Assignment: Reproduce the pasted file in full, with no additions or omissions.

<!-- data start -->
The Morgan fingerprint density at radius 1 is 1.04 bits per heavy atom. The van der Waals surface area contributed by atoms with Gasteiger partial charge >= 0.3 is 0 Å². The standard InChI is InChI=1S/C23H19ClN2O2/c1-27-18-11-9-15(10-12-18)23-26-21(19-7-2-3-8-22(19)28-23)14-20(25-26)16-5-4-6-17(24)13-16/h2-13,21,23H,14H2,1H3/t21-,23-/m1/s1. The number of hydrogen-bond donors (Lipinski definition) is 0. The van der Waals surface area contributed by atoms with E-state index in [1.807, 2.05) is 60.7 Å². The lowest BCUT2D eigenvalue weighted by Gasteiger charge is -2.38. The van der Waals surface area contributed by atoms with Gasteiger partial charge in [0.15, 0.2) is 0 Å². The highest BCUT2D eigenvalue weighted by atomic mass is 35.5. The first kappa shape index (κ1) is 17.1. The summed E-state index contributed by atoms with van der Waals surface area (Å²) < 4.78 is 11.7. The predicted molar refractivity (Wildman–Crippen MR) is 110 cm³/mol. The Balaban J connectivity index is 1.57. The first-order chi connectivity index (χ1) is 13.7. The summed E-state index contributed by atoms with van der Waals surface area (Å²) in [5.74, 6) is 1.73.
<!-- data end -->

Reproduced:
The Morgan fingerprint density at radius 1 is 1.04 bits per heavy atom. The van der Waals surface area contributed by atoms with Gasteiger partial charge >= 0.3 is 0 Å². The standard InChI is InChI=1S/C23H19ClN2O2/c1-27-18-11-9-15(10-12-18)23-26-21(19-7-2-3-8-22(19)28-23)14-20(25-26)16-5-4-6-17(24)13-16/h2-13,21,23H,14H2,1H3/t21-,23-/m1/s1. The number of hydrogen-bond donors (Lipinski definition) is 0. The van der Waals surface area contributed by atoms with E-state index in [1.807, 2.05) is 60.7 Å². The lowest BCUT2D eigenvalue weighted by Gasteiger charge is -2.38. The van der Waals surface area contributed by atoms with Gasteiger partial charge in [0.15, 0.2) is 0 Å². The highest BCUT2D eigenvalue weighted by atomic mass is 35.5. The first kappa shape index (κ1) is 17.1. The summed E-state index contributed by atoms with van der Waals surface area (Å²) < 4.78 is 11.7. The predicted molar refractivity (Wildman–Crippen MR) is 110 cm³/mol. The Balaban J connectivity index is 1.57. The first-order chi connectivity index (χ1) is 13.7. The summed E-state index contributed by atoms with van der Waals surface area (Å²) in [5.74, 6) is 1.73.